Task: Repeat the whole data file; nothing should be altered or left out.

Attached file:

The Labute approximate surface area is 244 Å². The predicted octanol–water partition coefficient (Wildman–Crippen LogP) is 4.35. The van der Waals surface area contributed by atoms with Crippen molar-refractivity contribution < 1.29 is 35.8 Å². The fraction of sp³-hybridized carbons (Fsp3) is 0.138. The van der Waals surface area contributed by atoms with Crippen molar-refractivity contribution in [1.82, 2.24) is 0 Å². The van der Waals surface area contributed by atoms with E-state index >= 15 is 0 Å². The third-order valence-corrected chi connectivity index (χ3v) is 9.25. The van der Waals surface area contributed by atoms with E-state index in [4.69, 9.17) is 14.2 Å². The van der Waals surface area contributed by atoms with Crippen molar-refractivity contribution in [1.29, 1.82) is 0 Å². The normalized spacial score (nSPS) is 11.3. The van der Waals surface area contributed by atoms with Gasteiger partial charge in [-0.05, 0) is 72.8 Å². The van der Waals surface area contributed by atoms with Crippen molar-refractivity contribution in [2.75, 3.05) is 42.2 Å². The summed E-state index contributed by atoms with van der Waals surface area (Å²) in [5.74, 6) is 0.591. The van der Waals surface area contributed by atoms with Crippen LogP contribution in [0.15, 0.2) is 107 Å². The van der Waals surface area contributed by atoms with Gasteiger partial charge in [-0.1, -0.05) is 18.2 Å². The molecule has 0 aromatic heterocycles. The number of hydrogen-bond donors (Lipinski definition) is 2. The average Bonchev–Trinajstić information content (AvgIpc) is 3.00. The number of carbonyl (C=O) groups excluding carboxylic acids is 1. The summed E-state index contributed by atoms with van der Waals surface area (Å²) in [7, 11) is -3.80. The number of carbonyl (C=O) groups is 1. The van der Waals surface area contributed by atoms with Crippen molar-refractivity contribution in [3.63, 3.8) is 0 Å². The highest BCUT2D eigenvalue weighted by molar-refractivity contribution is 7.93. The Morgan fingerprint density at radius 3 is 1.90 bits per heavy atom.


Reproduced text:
The Labute approximate surface area is 244 Å². The predicted octanol–water partition coefficient (Wildman–Crippen LogP) is 4.35. The van der Waals surface area contributed by atoms with Crippen molar-refractivity contribution < 1.29 is 35.8 Å². The fraction of sp³-hybridized carbons (Fsp3) is 0.138. The van der Waals surface area contributed by atoms with Crippen molar-refractivity contribution in [1.82, 2.24) is 0 Å². The van der Waals surface area contributed by atoms with E-state index >= 15 is 0 Å². The third-order valence-corrected chi connectivity index (χ3v) is 9.25. The van der Waals surface area contributed by atoms with E-state index in [4.69, 9.17) is 14.2 Å². The van der Waals surface area contributed by atoms with Crippen molar-refractivity contribution in [1.29, 1.82) is 0 Å². The normalized spacial score (nSPS) is 11.3. The van der Waals surface area contributed by atoms with Gasteiger partial charge in [-0.05, 0) is 72.8 Å². The van der Waals surface area contributed by atoms with Crippen molar-refractivity contribution in [2.75, 3.05) is 42.2 Å². The summed E-state index contributed by atoms with van der Waals surface area (Å²) in [5.74, 6) is 0.591. The van der Waals surface area contributed by atoms with Crippen LogP contribution in [0.15, 0.2) is 107 Å². The van der Waals surface area contributed by atoms with Gasteiger partial charge in [-0.1, -0.05) is 18.2 Å². The molecule has 0 aromatic heterocycles. The number of hydrogen-bond donors (Lipinski definition) is 2. The average Bonchev–Trinajstić information content (AvgIpc) is 3.00. The number of carbonyl (C=O) groups excluding carboxylic acids is 1. The summed E-state index contributed by atoms with van der Waals surface area (Å²) in [7, 11) is -3.80. The number of carbonyl (C=O) groups is 1. The van der Waals surface area contributed by atoms with Crippen molar-refractivity contribution in [3.63, 3.8) is 0 Å². The highest BCUT2D eigenvalue weighted by molar-refractivity contribution is 7.93. The Morgan fingerprint density at radius 3 is 1.90 bits per heavy atom.